Mr. O’Hara’s Fan-Tastic (directed by Pat DeFusco) presented a twist on the traditional sports bar. The playwright envisioned the concept of a “theatre bar”: a place where supporters of the arts could pound a few brewskies with like-minded people. Performers Steve Kreal, Bonnie Kapenstein, Victor A. Martinez and Pat DeFusco brought this world to life.

Patti Perry both wrote and directed the evening’s concluding piece, Young Miss Sissy Fanning. This parody of Inside the Actors’ Studio contemplated the extremes aging actresses will pursue in order to remain relevant. It featured performers Pat DeFusco, Bonnie Kapenstein, Ricky Conway, Lili Myers, Brynne Gaffney, Andrea Veneziano and Cassidy Scherz.

The following shows rounded out the program: Complete Stranger or Completely Strange written by Carol M. Rice and directed by Lisa Croce, Air Rage written by Shirley King and directed by Omi Parrilla-Dunne, Balls written by Emily Hageman and directed by Alex Hawthorne, Remove Your Belt and Shoes written by Shirley King and directed by Bill Fikaris, It’s All in the Breast written by Robin Rice and directed by Bill Fikaris, The Down-Low Dating Show written by Steven G. Martin and directed by Pat DeFusco, Pseudo-Human Resources written by Rex McGregor and directed by Randy Hendler, In the Heist written by Allie Costa and directed by Nicole DeRosa Lukatis, Diagnosis: Improv written by Peter Dakutis and directed by Amanda Frederick, Proverbs written by Donna Latham and directed by Lisa Croce, Post-Apocalyptic Romance written by JJ Steinfeld and directed by Amanda Frederick, and Suit Yourself written by Chip Bolick and directed by Alex Hawthorne.

This elaborate show contained an extensive cast and crew. The following actors performed in various skits: Amanda Barrish, Amber Kushing, Andrea Veneziano, Bobby Kramer, Bonnie Kapenstein, Brynne Gaffney, Cassidy Scherz, Connor Twigg, Debbie Tighe, Isabella Capelli, Lana Croce, Lili Myers, Lisa Croce, Liza Chesebro, Maddox Morfit-Tighe, Melynda Morrone, Pat DeFusco, Ricky Conway, Sarah Pardys, Sera Scherz, Steve Kreal, Victor A. Martinez, and Zach Martin.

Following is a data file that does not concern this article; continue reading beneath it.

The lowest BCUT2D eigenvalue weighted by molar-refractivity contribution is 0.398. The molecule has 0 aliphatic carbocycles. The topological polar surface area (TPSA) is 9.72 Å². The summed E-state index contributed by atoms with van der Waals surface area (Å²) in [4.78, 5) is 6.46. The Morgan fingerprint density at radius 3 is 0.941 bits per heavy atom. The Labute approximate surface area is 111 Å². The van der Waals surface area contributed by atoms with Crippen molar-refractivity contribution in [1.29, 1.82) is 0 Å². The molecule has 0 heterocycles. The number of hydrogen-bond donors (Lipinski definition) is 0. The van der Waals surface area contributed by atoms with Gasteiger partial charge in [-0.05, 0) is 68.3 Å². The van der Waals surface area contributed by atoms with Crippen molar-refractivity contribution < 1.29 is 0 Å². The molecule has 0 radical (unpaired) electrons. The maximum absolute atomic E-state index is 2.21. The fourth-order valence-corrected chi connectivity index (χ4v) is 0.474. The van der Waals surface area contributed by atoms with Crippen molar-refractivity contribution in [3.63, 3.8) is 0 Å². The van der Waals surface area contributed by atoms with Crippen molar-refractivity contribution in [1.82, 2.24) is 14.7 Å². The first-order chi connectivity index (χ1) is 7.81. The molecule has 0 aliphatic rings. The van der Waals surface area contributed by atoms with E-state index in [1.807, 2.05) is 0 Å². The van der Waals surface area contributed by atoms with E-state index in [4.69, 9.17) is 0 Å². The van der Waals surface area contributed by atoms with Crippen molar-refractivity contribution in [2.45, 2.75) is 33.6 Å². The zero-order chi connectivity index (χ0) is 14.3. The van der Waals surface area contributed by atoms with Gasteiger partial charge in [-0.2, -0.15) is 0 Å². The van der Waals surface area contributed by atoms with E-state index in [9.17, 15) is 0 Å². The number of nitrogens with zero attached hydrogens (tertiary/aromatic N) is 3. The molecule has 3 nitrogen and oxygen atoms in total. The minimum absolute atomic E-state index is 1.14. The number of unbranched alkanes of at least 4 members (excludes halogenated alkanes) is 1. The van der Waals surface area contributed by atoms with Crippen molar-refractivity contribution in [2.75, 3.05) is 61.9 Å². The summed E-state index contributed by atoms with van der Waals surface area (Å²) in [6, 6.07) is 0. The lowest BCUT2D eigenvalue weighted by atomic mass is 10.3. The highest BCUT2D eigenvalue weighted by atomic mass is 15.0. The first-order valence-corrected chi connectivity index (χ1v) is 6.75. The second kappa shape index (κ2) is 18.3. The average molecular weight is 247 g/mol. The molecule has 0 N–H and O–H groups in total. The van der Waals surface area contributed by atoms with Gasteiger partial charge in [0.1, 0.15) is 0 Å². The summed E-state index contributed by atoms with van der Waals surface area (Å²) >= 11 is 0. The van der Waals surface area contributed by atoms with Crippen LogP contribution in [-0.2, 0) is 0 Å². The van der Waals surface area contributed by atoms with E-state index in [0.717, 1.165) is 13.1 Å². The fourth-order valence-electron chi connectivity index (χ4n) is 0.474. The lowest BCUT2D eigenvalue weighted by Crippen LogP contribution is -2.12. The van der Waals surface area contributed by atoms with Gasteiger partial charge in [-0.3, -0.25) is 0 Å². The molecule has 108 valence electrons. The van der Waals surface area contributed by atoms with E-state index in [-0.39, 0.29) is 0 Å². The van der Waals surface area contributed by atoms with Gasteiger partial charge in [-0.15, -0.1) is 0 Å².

Pat DeFusco produced the show and handled the sound and projection design, Omi Parilla Dunne stage managed and designed the lighting, and Kalman Dunne worked as the sound engineer. Lana Croce and Emma Scherz assisted the Stage Manager.

Night of 1000 Plays treated audiences to an entertaining evening of theatre. For those who missed it, Haddonfield Plays and Players has more opportunities for budding playwrights on their calendar. This August 24th, they will present a 24 Hour Play Festival. On September 13th and 14th, they will host a Teen One Act Play Showcase.

Haddonfield Plays and Players received an “overwhelming” number of submissions for Night of 1000 Plays. They presented 24 of them. Playwrights have crafted plays since the fifth century BC. In a world where sources of entertainment change regularly, theatre still retains its popularity. To paraphrase Shakespeare: the play will always be the thing.

 

Night of 1000 Plays at Haddonfield Plays and Players

Last night I discovered one of the lesser known verities about South Jersey. The Garden State serves as home to a host of creative dramatists. Fortunately for theatrical fans, Haddonfield Plays and Players provided these budding Ibsens, Ephrons and Simons with a forum to exhibit their art. With their Night of 1000 Plays, the company turned over their stage to these newcomers. I attended the second annual installment of this program on June 8th.